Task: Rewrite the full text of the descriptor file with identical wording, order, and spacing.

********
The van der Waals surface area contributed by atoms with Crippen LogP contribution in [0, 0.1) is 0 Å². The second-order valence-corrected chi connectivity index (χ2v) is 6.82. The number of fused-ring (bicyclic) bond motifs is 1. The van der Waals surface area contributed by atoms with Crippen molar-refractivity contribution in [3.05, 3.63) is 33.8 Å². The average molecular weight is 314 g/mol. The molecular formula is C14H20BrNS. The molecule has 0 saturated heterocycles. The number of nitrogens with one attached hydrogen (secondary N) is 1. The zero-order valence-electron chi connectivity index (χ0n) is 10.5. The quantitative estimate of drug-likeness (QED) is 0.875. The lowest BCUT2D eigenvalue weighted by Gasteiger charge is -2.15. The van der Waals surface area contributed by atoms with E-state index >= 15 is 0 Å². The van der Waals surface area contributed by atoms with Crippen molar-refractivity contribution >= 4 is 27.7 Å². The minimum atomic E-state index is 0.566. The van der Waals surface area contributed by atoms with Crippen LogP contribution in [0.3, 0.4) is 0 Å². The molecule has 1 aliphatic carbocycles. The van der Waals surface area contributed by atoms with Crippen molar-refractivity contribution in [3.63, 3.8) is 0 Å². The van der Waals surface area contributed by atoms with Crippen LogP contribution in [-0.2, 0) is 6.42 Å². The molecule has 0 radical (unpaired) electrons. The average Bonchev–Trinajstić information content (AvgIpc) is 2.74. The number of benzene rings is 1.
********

The van der Waals surface area contributed by atoms with Crippen LogP contribution in [0, 0.1) is 0 Å². The second-order valence-corrected chi connectivity index (χ2v) is 6.82. The number of fused-ring (bicyclic) bond motifs is 1. The van der Waals surface area contributed by atoms with Crippen molar-refractivity contribution in [3.05, 3.63) is 33.8 Å². The average molecular weight is 314 g/mol. The molecular formula is C14H20BrNS. The molecule has 0 saturated heterocycles. The number of nitrogens with one attached hydrogen (secondary N) is 1. The zero-order valence-electron chi connectivity index (χ0n) is 10.5. The quantitative estimate of drug-likeness (QED) is 0.875. The lowest BCUT2D eigenvalue weighted by Gasteiger charge is -2.15. The van der Waals surface area contributed by atoms with E-state index >= 15 is 0 Å². The van der Waals surface area contributed by atoms with Crippen molar-refractivity contribution >= 4 is 27.7 Å². The minimum atomic E-state index is 0.566. The van der Waals surface area contributed by atoms with Crippen LogP contribution in [0.3, 0.4) is 0 Å². The molecule has 1 aliphatic carbocycles. The van der Waals surface area contributed by atoms with Crippen molar-refractivity contribution in [3.63, 3.8) is 0 Å². The van der Waals surface area contributed by atoms with Crippen LogP contribution in [-0.2, 0) is 6.42 Å². The molecule has 0 radical (unpaired) electrons. The average Bonchev–Trinajstić information content (AvgIpc) is 2.74. The number of benzene rings is 1.